The U.S. has announced steps to give North Korea access to frozen funds in Macau. As part of the February deal, the government of North Korea demanded access to the funds before it agrees to end its nuclear programme.
While banks around the world severed ties with North Korea for fear of losing access to the U.S. financial system, the Banco Delta Asia in Macau is alleged to have helped Pyongyang distribute counterfeit currency and facilitate funds connected with advancing its nuclear programme. “North Korean related entities that are involved with Weapons of Mass Destruction proliferation, WMD proliferation finance, were doing business with the bank, and were engaged in deceptive financial practices at the bank,”
Daniel Glaser, U.S. Deputy Assistant Treasury Secretary underscored.
The frozen accounts have been a major sore spot for the North Korean government. They so incensed Pyongyang that it had refused to participate in six-nation nuclear talks for more than a year. Then in February this year a deal was struck, partly because of an agreement to resolve the dispute over the frozen funds within 30 days. “In September 2005 the Macanese authorities moved to freeze upwards of $US 25 MLN held in a bank by clients associated with North Korea. We have worked closely with the Macanese on our investigation into BDA and this week we will be transmitting our findings to the Macanese authorities,”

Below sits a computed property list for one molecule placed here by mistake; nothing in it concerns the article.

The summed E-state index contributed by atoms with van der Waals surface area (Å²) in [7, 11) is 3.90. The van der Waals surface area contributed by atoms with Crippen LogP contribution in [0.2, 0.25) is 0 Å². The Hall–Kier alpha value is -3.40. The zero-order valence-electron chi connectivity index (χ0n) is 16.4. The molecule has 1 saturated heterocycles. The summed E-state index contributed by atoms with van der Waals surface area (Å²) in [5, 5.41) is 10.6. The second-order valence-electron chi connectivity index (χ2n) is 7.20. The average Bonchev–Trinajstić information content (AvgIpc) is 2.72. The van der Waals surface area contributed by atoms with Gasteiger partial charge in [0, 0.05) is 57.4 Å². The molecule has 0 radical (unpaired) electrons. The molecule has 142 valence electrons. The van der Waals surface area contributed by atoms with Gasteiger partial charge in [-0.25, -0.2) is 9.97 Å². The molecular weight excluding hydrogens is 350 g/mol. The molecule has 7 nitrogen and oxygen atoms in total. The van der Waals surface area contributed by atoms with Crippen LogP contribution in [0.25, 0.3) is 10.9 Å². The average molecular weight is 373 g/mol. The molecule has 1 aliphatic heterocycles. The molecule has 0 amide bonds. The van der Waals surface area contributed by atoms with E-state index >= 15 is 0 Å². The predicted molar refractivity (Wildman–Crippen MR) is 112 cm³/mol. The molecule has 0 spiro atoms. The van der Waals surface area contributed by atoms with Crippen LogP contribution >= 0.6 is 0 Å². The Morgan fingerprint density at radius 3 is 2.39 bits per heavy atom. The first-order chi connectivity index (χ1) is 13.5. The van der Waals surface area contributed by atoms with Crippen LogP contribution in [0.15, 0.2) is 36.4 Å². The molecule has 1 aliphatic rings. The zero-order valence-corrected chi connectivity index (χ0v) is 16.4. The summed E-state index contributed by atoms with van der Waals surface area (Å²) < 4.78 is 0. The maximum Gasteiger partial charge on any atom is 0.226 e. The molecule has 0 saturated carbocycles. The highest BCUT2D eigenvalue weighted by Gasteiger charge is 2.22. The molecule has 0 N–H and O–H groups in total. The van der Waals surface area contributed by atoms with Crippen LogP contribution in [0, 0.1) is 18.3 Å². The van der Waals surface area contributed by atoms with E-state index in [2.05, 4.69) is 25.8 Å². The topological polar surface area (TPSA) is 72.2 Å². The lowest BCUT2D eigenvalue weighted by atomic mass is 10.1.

Stuart Levey, U.S. Treasury Undersecretary said.
Last month, North Korea agreed to end its nuclear programme in return for large quantities of foreign aid. Under the February deal, Pyongyang has 60 days to shut and seal its Yongbyon nuclear reactor.
Delegates from the 6 countries involved in the multilateral talks on North Korea's nuclear programme will meet in Beijing next week. Further discussions on concessions of the February deal are hoped to pave the path towards a nuclear free Korean peninsula.